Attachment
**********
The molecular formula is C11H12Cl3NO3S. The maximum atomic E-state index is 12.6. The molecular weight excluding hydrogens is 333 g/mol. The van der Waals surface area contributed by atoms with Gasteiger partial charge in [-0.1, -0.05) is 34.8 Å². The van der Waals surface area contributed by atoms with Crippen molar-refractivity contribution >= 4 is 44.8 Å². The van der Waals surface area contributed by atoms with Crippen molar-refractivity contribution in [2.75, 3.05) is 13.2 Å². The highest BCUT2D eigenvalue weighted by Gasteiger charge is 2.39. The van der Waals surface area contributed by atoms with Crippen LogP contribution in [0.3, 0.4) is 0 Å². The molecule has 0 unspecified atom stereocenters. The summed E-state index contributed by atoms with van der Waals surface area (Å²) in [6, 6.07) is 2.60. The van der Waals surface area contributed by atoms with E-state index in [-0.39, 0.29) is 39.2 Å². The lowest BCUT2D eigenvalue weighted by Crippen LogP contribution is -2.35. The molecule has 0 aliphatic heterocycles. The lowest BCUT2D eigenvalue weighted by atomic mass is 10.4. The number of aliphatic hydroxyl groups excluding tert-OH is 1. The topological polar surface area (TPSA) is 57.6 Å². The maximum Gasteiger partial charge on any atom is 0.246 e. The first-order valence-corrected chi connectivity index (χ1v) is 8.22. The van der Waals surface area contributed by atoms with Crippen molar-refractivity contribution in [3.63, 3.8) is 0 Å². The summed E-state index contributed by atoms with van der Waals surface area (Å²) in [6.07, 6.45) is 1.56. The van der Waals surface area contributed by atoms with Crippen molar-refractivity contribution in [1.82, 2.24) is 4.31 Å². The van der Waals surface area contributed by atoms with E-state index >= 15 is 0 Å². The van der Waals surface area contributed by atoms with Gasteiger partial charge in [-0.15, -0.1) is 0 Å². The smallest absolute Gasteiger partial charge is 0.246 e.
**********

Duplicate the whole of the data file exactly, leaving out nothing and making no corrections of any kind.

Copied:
The molecular formula is C11H12Cl3NO3S. The maximum atomic E-state index is 12.6. The molecular weight excluding hydrogens is 333 g/mol. The van der Waals surface area contributed by atoms with Gasteiger partial charge in [-0.1, -0.05) is 34.8 Å². The van der Waals surface area contributed by atoms with Crippen molar-refractivity contribution >= 4 is 44.8 Å². The van der Waals surface area contributed by atoms with Crippen molar-refractivity contribution in [2.75, 3.05) is 13.2 Å². The highest BCUT2D eigenvalue weighted by Gasteiger charge is 2.39. The van der Waals surface area contributed by atoms with Crippen LogP contribution in [0.3, 0.4) is 0 Å². The molecule has 0 unspecified atom stereocenters. The summed E-state index contributed by atoms with van der Waals surface area (Å²) in [6, 6.07) is 2.60. The van der Waals surface area contributed by atoms with E-state index in [-0.39, 0.29) is 39.2 Å². The lowest BCUT2D eigenvalue weighted by Crippen LogP contribution is -2.35. The molecule has 0 aliphatic heterocycles. The lowest BCUT2D eigenvalue weighted by atomic mass is 10.4. The number of aliphatic hydroxyl groups excluding tert-OH is 1. The topological polar surface area (TPSA) is 57.6 Å². The maximum Gasteiger partial charge on any atom is 0.246 e. The first-order valence-corrected chi connectivity index (χ1v) is 8.22. The van der Waals surface area contributed by atoms with Crippen molar-refractivity contribution in [3.63, 3.8) is 0 Å². The summed E-state index contributed by atoms with van der Waals surface area (Å²) in [6.07, 6.45) is 1.56. The van der Waals surface area contributed by atoms with Crippen molar-refractivity contribution in [1.82, 2.24) is 4.31 Å². The van der Waals surface area contributed by atoms with E-state index >= 15 is 0 Å². The van der Waals surface area contributed by atoms with Gasteiger partial charge in [-0.15, -0.1) is 0 Å². The smallest absolute Gasteiger partial charge is 0.246 e.